You’ve ably led the group of experts in mapping out a direction for the alliance as it forges its next strategic concept and just as you were beginning this task, you presciently noted at the Council’s Bronislaw Geremek lecture in June 2009, quote, “The alliance faces serious challenges including a difficult relationship with Russia and lack of clarity about its global role.  You’ve just completed a process intended to provide just that clarity and I think it did a lot of that.”

The Atlantic Council’s mission is to renew the Atlantic community for 21st century challenges.  I think in many ways that’s not a bad description for your career as well.  Madame Secretary, thank you so much for being with us today.  The podium is yours.  (Applause.)

MADELEINE ALBRIGHT:  Fred, thank you very, very much for your kind welcome here.  I’m delighted to be here and it is truly my pleasure to be able to introduce a very, very good new friend, Adm. James Stavridis, who has served as both NATO supreme allied commander Europe and commander of U.S. European Command for the past 10 months, as well as being our group’s – the group of expert’s military advisor for much of the time.

Jim took the helm of the alliance – and having used that maritime metaphor, I should note that he is the first naval officer to serve as NATO’s top operational commander – at a time of great challenge with Afghanistan and five other demanding operations underway around the world and many questioning the alliance’s fundamental direction and purpose.

I believe that he is just the right officer to lead NATO in this period, not primarily because I think NATO’s future activities, while have a growing maritime dimension, but because he is a deep strategic thinker and military statesman in the tradition of some of the finest SACEURs.

He also has boundless energy and is a great communicator, able to tell NATO’s story clearly to wide-ranging audiences, from senior members of Congress and European parliaments to young people in the blogosphere and on Facebook.  I’m noticing – are you tweeting while I’m doing this?  (Laughter.)

It was clear early on that Jim was destined for great things.  A native of South Florida and the son of a career Marine Corps officer, he won an appointment to the Naval Academy, where he was a distinguished graduate of the class of 1976 and uncharacteristically, with a major in English.  He was commissioned as a surface warfare officer – that’s a ship driver, as they say – and served at sea on carriers, cruisers and destroyers.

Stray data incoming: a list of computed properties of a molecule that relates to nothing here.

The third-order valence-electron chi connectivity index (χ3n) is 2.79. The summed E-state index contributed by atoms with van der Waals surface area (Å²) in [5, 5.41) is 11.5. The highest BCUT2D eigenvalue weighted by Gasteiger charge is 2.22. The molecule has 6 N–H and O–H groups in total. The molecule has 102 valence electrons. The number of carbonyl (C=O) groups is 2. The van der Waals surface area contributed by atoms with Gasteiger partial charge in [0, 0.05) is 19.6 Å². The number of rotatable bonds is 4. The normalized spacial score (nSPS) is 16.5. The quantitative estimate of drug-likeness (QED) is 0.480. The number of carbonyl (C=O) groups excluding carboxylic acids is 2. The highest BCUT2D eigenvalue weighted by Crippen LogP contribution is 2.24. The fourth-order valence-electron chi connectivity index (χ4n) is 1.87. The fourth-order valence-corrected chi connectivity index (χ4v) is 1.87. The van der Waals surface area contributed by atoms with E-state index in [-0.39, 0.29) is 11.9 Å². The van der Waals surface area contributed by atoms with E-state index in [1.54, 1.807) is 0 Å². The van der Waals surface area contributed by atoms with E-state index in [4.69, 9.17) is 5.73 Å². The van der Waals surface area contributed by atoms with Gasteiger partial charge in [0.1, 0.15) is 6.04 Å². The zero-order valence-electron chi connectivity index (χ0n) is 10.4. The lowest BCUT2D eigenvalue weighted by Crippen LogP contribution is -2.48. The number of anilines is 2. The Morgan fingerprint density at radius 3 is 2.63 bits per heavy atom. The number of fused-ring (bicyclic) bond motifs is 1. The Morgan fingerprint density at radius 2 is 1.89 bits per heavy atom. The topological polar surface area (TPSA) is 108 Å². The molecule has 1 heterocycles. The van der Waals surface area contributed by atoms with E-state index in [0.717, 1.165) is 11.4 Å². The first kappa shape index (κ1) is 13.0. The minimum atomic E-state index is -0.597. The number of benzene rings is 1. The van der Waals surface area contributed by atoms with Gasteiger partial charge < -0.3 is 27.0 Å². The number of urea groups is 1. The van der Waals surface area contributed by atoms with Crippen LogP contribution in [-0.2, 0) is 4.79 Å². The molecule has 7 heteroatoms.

He went on to earn a master’s and a Ph.D. in international relations from the Fletcher School of Law and Diplomacy at Tufts in 1984, where he was the top student in his class.  I have to note parenthetically that there really was a Fletcher mafia that seemed to dominate my team of civilian advisors, which I had to explain to Georgetown.  (Laughter.)  He’s also a distinguished graduate of the National War College. 

Back at sea, Adm. Stavridis commanded the destroyer the U.S.S. Barry, completing deployments to Haiti, Bosnia and the Persian Gulf.  Under his command, the Barry won an award as the top ship in the Atlantic fleet.  He later commanded Destroyer Squadron 21 and deployed to the Persian Gulf in 1998, winning the Navy League’s John Paul Jones Award for Inspirational Leadership.

He went on to command the Enterprise Carrier Strike Group in the Persian Gulf in support of both Operation Iraqi Freedom and Operation Enduring Freedom.  So he really has a proven record of providing assured security and leading complex military operations. 

Now, he also did an incredible amount of work ashore as a strategic and long-range planner on the staffs of the chief of naval operations and the chairman of the joint chiefs.  Right after 9/11, he was selected as director of the Navy Operations Group Deep Blue, which is so secretive that he can’t even tell me what it did.

He also served as the executive assistant to Secretary of the Navy Richard Danzig during the Clinton administration and later worked with Don Rumsfeld.  So he does know how to deal with different political masters – (laughter) – definitely valuable experience for NATO.

In October 2006, he became the first Navy officer to lead the U.S. Southern Command and he also made great strides in reshaping counterinsurgency and counter narcotics assistance to Colombia. 

Now, his energy and commitment to a new mission is exemplified by the fact that when he took over the Southern Command, his French was excellent but he spoke no Spanish.  So he put himself through a crash course to learn the language and over the next three years, was able to conduct many high-level meetings with military and civilian leaders in the region without the translator. 

So as Bob Gates said when he appointed him, Jim has had to learn to speak NATO over the past 10 months but I don’t have to tell this audience that he’s doing that very, very well.  So I look forward to his grading my work over the next few months and his reflections on NATO’s strategic concept.